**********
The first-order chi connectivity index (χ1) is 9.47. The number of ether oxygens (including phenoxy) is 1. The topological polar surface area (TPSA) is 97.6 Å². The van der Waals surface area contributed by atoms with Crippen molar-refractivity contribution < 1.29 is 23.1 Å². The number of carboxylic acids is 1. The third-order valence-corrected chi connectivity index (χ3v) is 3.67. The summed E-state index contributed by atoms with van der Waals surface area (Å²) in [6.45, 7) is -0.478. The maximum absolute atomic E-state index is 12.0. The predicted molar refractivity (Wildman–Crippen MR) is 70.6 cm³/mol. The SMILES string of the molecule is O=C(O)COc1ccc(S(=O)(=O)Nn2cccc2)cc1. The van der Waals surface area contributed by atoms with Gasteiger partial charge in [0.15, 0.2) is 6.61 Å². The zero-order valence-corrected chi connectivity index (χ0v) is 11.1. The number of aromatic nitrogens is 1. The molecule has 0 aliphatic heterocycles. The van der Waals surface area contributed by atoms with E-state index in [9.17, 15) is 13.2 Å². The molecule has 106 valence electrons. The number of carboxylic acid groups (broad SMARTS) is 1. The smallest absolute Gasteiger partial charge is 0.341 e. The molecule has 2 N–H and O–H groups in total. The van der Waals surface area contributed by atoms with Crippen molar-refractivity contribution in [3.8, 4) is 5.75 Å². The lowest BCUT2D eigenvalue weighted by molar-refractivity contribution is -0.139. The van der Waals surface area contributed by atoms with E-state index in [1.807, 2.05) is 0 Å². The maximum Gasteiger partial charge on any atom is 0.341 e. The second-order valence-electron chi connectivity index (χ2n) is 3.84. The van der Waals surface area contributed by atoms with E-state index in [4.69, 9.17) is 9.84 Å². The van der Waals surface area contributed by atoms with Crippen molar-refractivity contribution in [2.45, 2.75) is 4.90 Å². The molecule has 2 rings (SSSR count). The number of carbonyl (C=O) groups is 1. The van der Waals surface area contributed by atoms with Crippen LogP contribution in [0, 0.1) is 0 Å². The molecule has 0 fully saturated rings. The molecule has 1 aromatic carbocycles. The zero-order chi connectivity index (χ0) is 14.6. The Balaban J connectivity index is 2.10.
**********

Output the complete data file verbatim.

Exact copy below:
The first-order chi connectivity index (χ1) is 9.47. The number of ether oxygens (including phenoxy) is 1. The topological polar surface area (TPSA) is 97.6 Å². The van der Waals surface area contributed by atoms with Crippen molar-refractivity contribution < 1.29 is 23.1 Å². The number of carboxylic acids is 1. The third-order valence-corrected chi connectivity index (χ3v) is 3.67. The summed E-state index contributed by atoms with van der Waals surface area (Å²) in [6.45, 7) is -0.478. The maximum absolute atomic E-state index is 12.0. The predicted molar refractivity (Wildman–Crippen MR) is 70.6 cm³/mol. The SMILES string of the molecule is O=C(O)COc1ccc(S(=O)(=O)Nn2cccc2)cc1. The van der Waals surface area contributed by atoms with Gasteiger partial charge in [0.15, 0.2) is 6.61 Å². The zero-order valence-corrected chi connectivity index (χ0v) is 11.1. The number of aromatic nitrogens is 1. The molecule has 0 aliphatic heterocycles. The van der Waals surface area contributed by atoms with E-state index in [9.17, 15) is 13.2 Å². The molecule has 106 valence electrons. The number of carboxylic acid groups (broad SMARTS) is 1. The smallest absolute Gasteiger partial charge is 0.341 e. The molecule has 2 N–H and O–H groups in total. The van der Waals surface area contributed by atoms with Crippen molar-refractivity contribution in [3.8, 4) is 5.75 Å². The lowest BCUT2D eigenvalue weighted by molar-refractivity contribution is -0.139. The van der Waals surface area contributed by atoms with E-state index in [1.807, 2.05) is 0 Å². The maximum Gasteiger partial charge on any atom is 0.341 e. The second-order valence-electron chi connectivity index (χ2n) is 3.84. The van der Waals surface area contributed by atoms with E-state index in [4.69, 9.17) is 9.84 Å². The van der Waals surface area contributed by atoms with Crippen molar-refractivity contribution in [2.45, 2.75) is 4.90 Å². The molecule has 2 rings (SSSR count). The number of carbonyl (C=O) groups is 1. The van der Waals surface area contributed by atoms with Crippen LogP contribution in [0, 0.1) is 0 Å². The molecule has 0 fully saturated rings. The molecule has 1 aromatic carbocycles. The zero-order chi connectivity index (χ0) is 14.6. The Balaban J connectivity index is 2.10.